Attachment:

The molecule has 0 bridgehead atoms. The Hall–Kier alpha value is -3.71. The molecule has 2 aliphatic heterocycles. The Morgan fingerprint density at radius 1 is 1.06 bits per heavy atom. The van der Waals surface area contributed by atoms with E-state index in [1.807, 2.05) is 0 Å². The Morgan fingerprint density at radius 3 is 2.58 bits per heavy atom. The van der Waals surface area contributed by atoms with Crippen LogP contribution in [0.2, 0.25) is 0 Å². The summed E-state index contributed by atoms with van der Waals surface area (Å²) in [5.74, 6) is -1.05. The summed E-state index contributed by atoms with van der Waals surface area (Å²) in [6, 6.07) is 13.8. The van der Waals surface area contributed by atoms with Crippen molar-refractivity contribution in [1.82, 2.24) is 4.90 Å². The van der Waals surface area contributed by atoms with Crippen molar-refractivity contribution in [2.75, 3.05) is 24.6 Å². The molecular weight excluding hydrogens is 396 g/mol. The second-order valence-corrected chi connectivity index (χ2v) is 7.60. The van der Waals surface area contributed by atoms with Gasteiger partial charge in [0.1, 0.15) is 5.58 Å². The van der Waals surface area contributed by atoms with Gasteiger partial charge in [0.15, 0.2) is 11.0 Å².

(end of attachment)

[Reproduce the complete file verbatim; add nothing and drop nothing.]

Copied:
The molecule has 0 bridgehead atoms. The Hall–Kier alpha value is -3.71. The molecule has 2 aliphatic heterocycles. The Morgan fingerprint density at radius 1 is 1.06 bits per heavy atom. The van der Waals surface area contributed by atoms with E-state index in [1.807, 2.05) is 0 Å². The Morgan fingerprint density at radius 3 is 2.58 bits per heavy atom. The van der Waals surface area contributed by atoms with Crippen LogP contribution in [0.2, 0.25) is 0 Å². The summed E-state index contributed by atoms with van der Waals surface area (Å²) in [5.74, 6) is -1.05. The summed E-state index contributed by atoms with van der Waals surface area (Å²) in [6, 6.07) is 13.8. The van der Waals surface area contributed by atoms with Crippen molar-refractivity contribution in [1.82, 2.24) is 4.90 Å². The van der Waals surface area contributed by atoms with Crippen molar-refractivity contribution in [2.75, 3.05) is 24.6 Å². The molecular weight excluding hydrogens is 396 g/mol. The second-order valence-corrected chi connectivity index (χ2v) is 7.60. The van der Waals surface area contributed by atoms with Gasteiger partial charge in [0.1, 0.15) is 5.58 Å². The van der Waals surface area contributed by atoms with Gasteiger partial charge in [0.15, 0.2) is 11.0 Å².